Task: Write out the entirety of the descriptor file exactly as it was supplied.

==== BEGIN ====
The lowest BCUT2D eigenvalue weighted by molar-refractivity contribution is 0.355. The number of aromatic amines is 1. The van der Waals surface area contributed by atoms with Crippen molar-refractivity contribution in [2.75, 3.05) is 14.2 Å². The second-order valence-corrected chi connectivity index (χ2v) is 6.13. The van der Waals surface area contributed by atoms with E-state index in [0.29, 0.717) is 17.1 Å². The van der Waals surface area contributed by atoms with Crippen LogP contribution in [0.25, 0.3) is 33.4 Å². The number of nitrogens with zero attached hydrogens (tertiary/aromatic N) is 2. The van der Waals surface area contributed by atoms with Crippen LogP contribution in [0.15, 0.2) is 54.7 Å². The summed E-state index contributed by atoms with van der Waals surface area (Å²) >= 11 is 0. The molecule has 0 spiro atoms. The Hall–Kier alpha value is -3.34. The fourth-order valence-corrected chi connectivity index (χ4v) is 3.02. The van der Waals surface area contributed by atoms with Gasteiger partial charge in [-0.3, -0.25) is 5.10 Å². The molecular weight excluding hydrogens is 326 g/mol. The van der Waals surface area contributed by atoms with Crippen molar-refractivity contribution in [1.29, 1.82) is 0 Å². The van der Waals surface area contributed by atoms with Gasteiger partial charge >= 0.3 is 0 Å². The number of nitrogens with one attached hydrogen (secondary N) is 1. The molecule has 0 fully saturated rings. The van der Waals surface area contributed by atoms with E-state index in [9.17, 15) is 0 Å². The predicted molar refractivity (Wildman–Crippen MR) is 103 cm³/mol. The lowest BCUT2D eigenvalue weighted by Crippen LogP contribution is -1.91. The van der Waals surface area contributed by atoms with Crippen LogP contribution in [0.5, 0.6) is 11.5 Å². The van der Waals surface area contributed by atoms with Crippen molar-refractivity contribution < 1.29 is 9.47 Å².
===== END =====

The lowest BCUT2D eigenvalue weighted by molar-refractivity contribution is 0.355. The number of aromatic amines is 1. The van der Waals surface area contributed by atoms with Crippen molar-refractivity contribution in [2.75, 3.05) is 14.2 Å². The second-order valence-corrected chi connectivity index (χ2v) is 6.13. The van der Waals surface area contributed by atoms with E-state index in [0.29, 0.717) is 17.1 Å². The van der Waals surface area contributed by atoms with Crippen LogP contribution in [0.25, 0.3) is 33.4 Å². The number of nitrogens with zero attached hydrogens (tertiary/aromatic N) is 2. The van der Waals surface area contributed by atoms with Crippen LogP contribution in [0.15, 0.2) is 54.7 Å². The summed E-state index contributed by atoms with van der Waals surface area (Å²) >= 11 is 0. The molecule has 0 spiro atoms. The Hall–Kier alpha value is -3.34. The fourth-order valence-corrected chi connectivity index (χ4v) is 3.02. The van der Waals surface area contributed by atoms with Gasteiger partial charge in [-0.3, -0.25) is 5.10 Å². The molecular weight excluding hydrogens is 326 g/mol. The van der Waals surface area contributed by atoms with Crippen molar-refractivity contribution in [1.29, 1.82) is 0 Å². The van der Waals surface area contributed by atoms with Gasteiger partial charge >= 0.3 is 0 Å². The number of nitrogens with one attached hydrogen (secondary N) is 1. The molecule has 0 fully saturated rings. The van der Waals surface area contributed by atoms with E-state index in [9.17, 15) is 0 Å². The predicted molar refractivity (Wildman–Crippen MR) is 103 cm³/mol. The lowest BCUT2D eigenvalue weighted by Crippen LogP contribution is -1.91. The van der Waals surface area contributed by atoms with Crippen LogP contribution in [0.5, 0.6) is 11.5 Å². The van der Waals surface area contributed by atoms with Crippen molar-refractivity contribution < 1.29 is 9.47 Å².